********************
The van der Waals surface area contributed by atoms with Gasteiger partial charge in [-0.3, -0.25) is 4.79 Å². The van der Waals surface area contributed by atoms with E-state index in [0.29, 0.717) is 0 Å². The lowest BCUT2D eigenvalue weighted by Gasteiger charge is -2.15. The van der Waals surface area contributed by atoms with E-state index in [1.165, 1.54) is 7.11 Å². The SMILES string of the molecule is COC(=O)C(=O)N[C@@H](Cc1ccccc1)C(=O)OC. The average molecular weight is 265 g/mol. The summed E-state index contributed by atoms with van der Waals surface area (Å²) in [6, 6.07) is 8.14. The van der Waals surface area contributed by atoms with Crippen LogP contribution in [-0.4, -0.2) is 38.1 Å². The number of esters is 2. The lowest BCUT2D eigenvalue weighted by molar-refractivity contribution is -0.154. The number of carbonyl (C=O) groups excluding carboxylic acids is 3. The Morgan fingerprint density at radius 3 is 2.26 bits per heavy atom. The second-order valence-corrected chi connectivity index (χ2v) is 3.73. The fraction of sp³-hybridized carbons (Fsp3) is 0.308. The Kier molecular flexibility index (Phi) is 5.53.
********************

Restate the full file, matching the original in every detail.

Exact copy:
The van der Waals surface area contributed by atoms with Gasteiger partial charge in [-0.3, -0.25) is 4.79 Å². The van der Waals surface area contributed by atoms with E-state index in [0.29, 0.717) is 0 Å². The lowest BCUT2D eigenvalue weighted by Gasteiger charge is -2.15. The van der Waals surface area contributed by atoms with E-state index in [1.165, 1.54) is 7.11 Å². The SMILES string of the molecule is COC(=O)C(=O)N[C@@H](Cc1ccccc1)C(=O)OC. The average molecular weight is 265 g/mol. The summed E-state index contributed by atoms with van der Waals surface area (Å²) in [6, 6.07) is 8.14. The van der Waals surface area contributed by atoms with Crippen LogP contribution in [-0.4, -0.2) is 38.1 Å². The number of esters is 2. The lowest BCUT2D eigenvalue weighted by molar-refractivity contribution is -0.154. The number of carbonyl (C=O) groups excluding carboxylic acids is 3. The Morgan fingerprint density at radius 3 is 2.26 bits per heavy atom. The second-order valence-corrected chi connectivity index (χ2v) is 3.73. The fraction of sp³-hybridized carbons (Fsp3) is 0.308. The Kier molecular flexibility index (Phi) is 5.53.